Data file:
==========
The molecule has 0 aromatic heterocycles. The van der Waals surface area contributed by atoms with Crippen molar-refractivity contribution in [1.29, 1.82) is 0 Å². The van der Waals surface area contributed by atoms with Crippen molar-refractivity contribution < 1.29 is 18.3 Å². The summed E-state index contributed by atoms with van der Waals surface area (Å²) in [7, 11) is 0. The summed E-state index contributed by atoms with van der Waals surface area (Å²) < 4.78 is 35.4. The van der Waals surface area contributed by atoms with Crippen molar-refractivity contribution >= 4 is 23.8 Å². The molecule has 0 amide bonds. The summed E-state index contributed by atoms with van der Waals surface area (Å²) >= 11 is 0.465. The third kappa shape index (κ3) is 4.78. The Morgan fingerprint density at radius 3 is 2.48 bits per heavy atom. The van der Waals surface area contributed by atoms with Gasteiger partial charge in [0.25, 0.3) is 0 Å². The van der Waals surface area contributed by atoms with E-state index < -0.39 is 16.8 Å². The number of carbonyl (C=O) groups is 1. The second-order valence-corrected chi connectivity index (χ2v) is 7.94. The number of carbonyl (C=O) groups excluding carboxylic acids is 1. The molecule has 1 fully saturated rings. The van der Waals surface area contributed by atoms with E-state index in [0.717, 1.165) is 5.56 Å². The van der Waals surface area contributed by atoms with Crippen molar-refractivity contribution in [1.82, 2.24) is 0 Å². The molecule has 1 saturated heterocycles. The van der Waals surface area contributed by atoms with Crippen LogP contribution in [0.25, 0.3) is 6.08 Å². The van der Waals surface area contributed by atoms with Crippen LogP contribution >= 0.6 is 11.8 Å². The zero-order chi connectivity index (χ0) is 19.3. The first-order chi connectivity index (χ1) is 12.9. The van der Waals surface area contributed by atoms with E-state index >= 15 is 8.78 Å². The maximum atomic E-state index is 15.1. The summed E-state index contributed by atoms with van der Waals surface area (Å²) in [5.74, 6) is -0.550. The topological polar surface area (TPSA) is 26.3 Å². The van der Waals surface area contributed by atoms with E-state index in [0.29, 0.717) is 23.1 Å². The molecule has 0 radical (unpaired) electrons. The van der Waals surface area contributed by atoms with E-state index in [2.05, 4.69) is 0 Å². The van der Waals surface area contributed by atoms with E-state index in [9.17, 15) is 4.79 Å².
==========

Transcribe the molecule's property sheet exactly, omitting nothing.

The molecule has 0 aromatic heterocycles. The van der Waals surface area contributed by atoms with Crippen molar-refractivity contribution in [1.29, 1.82) is 0 Å². The van der Waals surface area contributed by atoms with Crippen molar-refractivity contribution < 1.29 is 18.3 Å². The summed E-state index contributed by atoms with van der Waals surface area (Å²) in [7, 11) is 0. The summed E-state index contributed by atoms with van der Waals surface area (Å²) < 4.78 is 35.4. The van der Waals surface area contributed by atoms with Crippen molar-refractivity contribution >= 4 is 23.8 Å². The molecule has 0 amide bonds. The summed E-state index contributed by atoms with van der Waals surface area (Å²) >= 11 is 0.465. The third kappa shape index (κ3) is 4.78. The Morgan fingerprint density at radius 3 is 2.48 bits per heavy atom. The van der Waals surface area contributed by atoms with Gasteiger partial charge in [0.25, 0.3) is 0 Å². The van der Waals surface area contributed by atoms with E-state index < -0.39 is 16.8 Å². The number of carbonyl (C=O) groups is 1. The second-order valence-corrected chi connectivity index (χ2v) is 7.94. The number of carbonyl (C=O) groups excluding carboxylic acids is 1. The molecule has 1 fully saturated rings. The van der Waals surface area contributed by atoms with E-state index in [0.717, 1.165) is 5.56 Å². The van der Waals surface area contributed by atoms with Crippen molar-refractivity contribution in [1.82, 2.24) is 0 Å². The molecule has 1 saturated heterocycles. The van der Waals surface area contributed by atoms with Crippen LogP contribution in [0.25, 0.3) is 6.08 Å². The van der Waals surface area contributed by atoms with Crippen LogP contribution >= 0.6 is 11.8 Å². The zero-order chi connectivity index (χ0) is 19.3. The first-order chi connectivity index (χ1) is 12.9. The van der Waals surface area contributed by atoms with E-state index >= 15 is 8.78 Å². The maximum atomic E-state index is 15.1. The summed E-state index contributed by atoms with van der Waals surface area (Å²) in [5.74, 6) is -0.550. The topological polar surface area (TPSA) is 26.3 Å². The van der Waals surface area contributed by atoms with E-state index in [0.29, 0.717) is 23.1 Å². The molecule has 0 radical (unpaired) electrons. The van der Waals surface area contributed by atoms with E-state index in [2.05, 4.69) is 0 Å². The van der Waals surface area contributed by atoms with E-state index in [9.17, 15) is 4.79 Å².